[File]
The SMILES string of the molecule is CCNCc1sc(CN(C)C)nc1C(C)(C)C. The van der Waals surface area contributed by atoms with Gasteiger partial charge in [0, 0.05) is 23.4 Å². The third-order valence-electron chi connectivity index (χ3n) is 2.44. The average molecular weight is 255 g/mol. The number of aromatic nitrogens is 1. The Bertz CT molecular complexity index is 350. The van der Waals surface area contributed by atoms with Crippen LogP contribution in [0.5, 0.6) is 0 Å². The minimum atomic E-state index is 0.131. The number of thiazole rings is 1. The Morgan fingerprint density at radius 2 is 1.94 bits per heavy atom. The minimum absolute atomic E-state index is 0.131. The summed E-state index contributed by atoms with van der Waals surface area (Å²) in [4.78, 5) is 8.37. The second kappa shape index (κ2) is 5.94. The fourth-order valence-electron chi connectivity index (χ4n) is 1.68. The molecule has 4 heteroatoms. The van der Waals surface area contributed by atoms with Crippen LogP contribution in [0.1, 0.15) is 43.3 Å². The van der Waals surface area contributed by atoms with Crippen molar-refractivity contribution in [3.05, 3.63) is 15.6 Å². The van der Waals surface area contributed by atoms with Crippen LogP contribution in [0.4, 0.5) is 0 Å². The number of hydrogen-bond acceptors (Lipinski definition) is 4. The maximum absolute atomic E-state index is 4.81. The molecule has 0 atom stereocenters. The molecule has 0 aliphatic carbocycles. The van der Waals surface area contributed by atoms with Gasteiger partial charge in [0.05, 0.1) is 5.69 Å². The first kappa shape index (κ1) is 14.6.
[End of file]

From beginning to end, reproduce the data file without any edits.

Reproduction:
The SMILES string of the molecule is CCNCc1sc(CN(C)C)nc1C(C)(C)C. The van der Waals surface area contributed by atoms with Gasteiger partial charge in [0, 0.05) is 23.4 Å². The third-order valence-electron chi connectivity index (χ3n) is 2.44. The average molecular weight is 255 g/mol. The number of aromatic nitrogens is 1. The Bertz CT molecular complexity index is 350. The van der Waals surface area contributed by atoms with Crippen LogP contribution in [0.5, 0.6) is 0 Å². The minimum atomic E-state index is 0.131. The number of thiazole rings is 1. The Morgan fingerprint density at radius 2 is 1.94 bits per heavy atom. The minimum absolute atomic E-state index is 0.131. The summed E-state index contributed by atoms with van der Waals surface area (Å²) in [4.78, 5) is 8.37. The second kappa shape index (κ2) is 5.94. The fourth-order valence-electron chi connectivity index (χ4n) is 1.68. The molecule has 4 heteroatoms. The van der Waals surface area contributed by atoms with Crippen LogP contribution in [0.1, 0.15) is 43.3 Å². The van der Waals surface area contributed by atoms with Crippen molar-refractivity contribution in [3.05, 3.63) is 15.6 Å². The van der Waals surface area contributed by atoms with Crippen LogP contribution in [0.4, 0.5) is 0 Å². The number of hydrogen-bond acceptors (Lipinski definition) is 4. The maximum absolute atomic E-state index is 4.81. The molecule has 0 atom stereocenters. The molecule has 0 aliphatic carbocycles. The van der Waals surface area contributed by atoms with Gasteiger partial charge in [0.05, 0.1) is 5.69 Å². The first kappa shape index (κ1) is 14.6.